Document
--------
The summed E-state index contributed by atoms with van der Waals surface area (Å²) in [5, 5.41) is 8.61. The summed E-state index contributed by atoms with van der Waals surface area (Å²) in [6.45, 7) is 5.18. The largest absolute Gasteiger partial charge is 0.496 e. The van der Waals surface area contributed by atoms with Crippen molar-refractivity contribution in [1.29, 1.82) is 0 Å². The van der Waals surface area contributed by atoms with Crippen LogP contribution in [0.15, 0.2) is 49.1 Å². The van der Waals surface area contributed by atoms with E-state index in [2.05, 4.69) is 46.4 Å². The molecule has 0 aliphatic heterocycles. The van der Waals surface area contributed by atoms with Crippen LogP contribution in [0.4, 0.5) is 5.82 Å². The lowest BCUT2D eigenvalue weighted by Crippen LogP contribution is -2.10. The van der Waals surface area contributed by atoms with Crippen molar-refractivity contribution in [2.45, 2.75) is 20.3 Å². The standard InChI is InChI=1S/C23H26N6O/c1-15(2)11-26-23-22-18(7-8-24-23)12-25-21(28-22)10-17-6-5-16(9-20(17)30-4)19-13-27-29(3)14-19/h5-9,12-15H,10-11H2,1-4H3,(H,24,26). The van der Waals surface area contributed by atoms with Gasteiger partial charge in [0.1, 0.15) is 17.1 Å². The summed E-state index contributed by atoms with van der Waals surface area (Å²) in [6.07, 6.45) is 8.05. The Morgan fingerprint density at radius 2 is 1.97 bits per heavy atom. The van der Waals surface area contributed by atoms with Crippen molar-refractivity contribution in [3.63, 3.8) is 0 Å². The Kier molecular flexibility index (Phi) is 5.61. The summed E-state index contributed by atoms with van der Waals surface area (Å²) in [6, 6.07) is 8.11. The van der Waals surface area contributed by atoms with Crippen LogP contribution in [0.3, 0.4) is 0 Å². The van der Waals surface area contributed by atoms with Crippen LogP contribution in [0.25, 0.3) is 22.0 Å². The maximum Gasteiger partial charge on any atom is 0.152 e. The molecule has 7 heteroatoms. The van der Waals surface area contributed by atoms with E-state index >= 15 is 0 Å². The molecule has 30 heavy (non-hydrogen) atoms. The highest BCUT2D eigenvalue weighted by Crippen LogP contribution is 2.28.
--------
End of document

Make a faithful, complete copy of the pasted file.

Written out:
The summed E-state index contributed by atoms with van der Waals surface area (Å²) in [5, 5.41) is 8.61. The summed E-state index contributed by atoms with van der Waals surface area (Å²) in [6.45, 7) is 5.18. The largest absolute Gasteiger partial charge is 0.496 e. The van der Waals surface area contributed by atoms with Crippen molar-refractivity contribution in [1.29, 1.82) is 0 Å². The van der Waals surface area contributed by atoms with Crippen LogP contribution in [0.15, 0.2) is 49.1 Å². The van der Waals surface area contributed by atoms with E-state index in [2.05, 4.69) is 46.4 Å². The molecule has 0 aliphatic heterocycles. The van der Waals surface area contributed by atoms with Crippen LogP contribution in [0.4, 0.5) is 5.82 Å². The lowest BCUT2D eigenvalue weighted by Crippen LogP contribution is -2.10. The van der Waals surface area contributed by atoms with Crippen molar-refractivity contribution in [2.45, 2.75) is 20.3 Å². The standard InChI is InChI=1S/C23H26N6O/c1-15(2)11-26-23-22-18(7-8-24-23)12-25-21(28-22)10-17-6-5-16(9-20(17)30-4)19-13-27-29(3)14-19/h5-9,12-15H,10-11H2,1-4H3,(H,24,26). The van der Waals surface area contributed by atoms with Gasteiger partial charge in [0.1, 0.15) is 17.1 Å². The summed E-state index contributed by atoms with van der Waals surface area (Å²) in [6.07, 6.45) is 8.05. The Morgan fingerprint density at radius 2 is 1.97 bits per heavy atom. The van der Waals surface area contributed by atoms with Crippen molar-refractivity contribution in [3.63, 3.8) is 0 Å². The Kier molecular flexibility index (Phi) is 5.61. The summed E-state index contributed by atoms with van der Waals surface area (Å²) in [6, 6.07) is 8.11. The van der Waals surface area contributed by atoms with Crippen LogP contribution in [0.3, 0.4) is 0 Å². The van der Waals surface area contributed by atoms with Crippen LogP contribution in [0.25, 0.3) is 22.0 Å². The maximum Gasteiger partial charge on any atom is 0.152 e. The molecule has 7 heteroatoms. The van der Waals surface area contributed by atoms with E-state index >= 15 is 0 Å². The molecule has 30 heavy (non-hydrogen) atoms. The highest BCUT2D eigenvalue weighted by Crippen LogP contribution is 2.28.